Improving the chances of getting your IT curriculum innovation successfully adopted by the application of an ecological approach to innovation

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Tatnall, Arthur and Davey, Bill (2003) Improving the chances of getting your IT curriculum innovation successfully adopted by the application of an ecological approach to innovation. Informing science, 7. pp. 87-103. ISSN 1521-4672


University curricula in Information Technology (IT) necessarily require frequent change, updating and even complete revision due to advances in technologies, new methodologies, and changes in how people and organisations make use of computers. We argue that curriculum change, which is a complex process that involves many actors, should be seen through the lens of innovation theory and studied as an innovation. To understand curriculum innovation it is useful to examine how interactions between both human and non-human entities contribute to the final curriculum product, and this paper discusses theories of innovation and proposes an ecological approach to the building and re-building of university curriculum in IT. Ecology is concerned with interrelationships: between different living things, and between living things and their environment. Building on our previous work in this area, in the paper we explain the ecological approach by its application to several specific case studies in IT curriculum innovation. We use this ecological approach in an attempt at explaining why some elements of IT curriculum innovation are adopted successfully whilst others are not. Interesting as this might be from a theoretical academic perspective however, an explanatory theory is much more relevant if it can also be used practically. While we make no claim to being able to predict the success or failure of an IT curriculum innovation, we do suggest that this approach can be used to improve its chances of success. We argue that by making use of an ecological approach it is possible to improve the chances that a particular curriculum innovation will be adopted and used successfully.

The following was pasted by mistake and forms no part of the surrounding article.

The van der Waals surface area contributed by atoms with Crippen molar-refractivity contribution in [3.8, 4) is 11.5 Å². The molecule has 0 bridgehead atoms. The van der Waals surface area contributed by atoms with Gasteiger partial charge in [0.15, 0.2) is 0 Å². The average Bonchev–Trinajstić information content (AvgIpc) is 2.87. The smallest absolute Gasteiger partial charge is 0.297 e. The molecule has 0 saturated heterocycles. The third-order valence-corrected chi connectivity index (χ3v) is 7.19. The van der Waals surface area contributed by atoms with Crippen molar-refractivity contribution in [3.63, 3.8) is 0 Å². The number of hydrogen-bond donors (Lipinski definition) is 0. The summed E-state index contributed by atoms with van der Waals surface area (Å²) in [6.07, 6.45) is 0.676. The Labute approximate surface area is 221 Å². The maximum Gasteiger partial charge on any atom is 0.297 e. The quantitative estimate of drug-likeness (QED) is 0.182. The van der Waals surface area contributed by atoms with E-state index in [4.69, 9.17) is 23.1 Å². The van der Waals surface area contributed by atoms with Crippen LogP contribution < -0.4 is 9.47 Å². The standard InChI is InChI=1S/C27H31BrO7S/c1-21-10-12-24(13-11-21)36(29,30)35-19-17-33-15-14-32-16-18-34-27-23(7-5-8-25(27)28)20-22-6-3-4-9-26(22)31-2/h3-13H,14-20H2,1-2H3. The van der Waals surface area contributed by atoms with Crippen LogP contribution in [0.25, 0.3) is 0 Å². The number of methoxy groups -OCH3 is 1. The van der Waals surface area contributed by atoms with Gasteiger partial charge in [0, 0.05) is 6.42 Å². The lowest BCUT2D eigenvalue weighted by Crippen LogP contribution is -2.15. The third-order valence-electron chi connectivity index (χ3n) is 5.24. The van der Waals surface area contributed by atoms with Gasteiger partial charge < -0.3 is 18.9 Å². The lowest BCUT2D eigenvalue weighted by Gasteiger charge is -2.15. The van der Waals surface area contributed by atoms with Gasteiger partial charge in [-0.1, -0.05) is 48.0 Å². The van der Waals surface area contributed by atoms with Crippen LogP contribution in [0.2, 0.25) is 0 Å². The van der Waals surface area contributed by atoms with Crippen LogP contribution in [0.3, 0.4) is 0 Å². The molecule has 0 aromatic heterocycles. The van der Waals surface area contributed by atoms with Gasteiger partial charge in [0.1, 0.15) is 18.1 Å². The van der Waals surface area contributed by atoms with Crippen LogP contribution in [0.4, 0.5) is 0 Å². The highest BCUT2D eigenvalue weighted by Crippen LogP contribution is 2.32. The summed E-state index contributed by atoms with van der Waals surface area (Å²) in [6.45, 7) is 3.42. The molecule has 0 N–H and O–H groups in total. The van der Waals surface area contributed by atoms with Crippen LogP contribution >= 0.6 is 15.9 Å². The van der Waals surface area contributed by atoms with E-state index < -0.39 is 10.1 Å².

Item type Article
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Subjects Historical > Faculty/School/Research Centre/Department > School of Management and Information Systems
Historical > RFCD Classification > 280000 Information, Computing and Communication Sciences
Keywords IT curriculum innovation, IS curriculum innovation theories, technology adoption, socio-technical factors, ecosystems, ecological model, environmental interactions diagram
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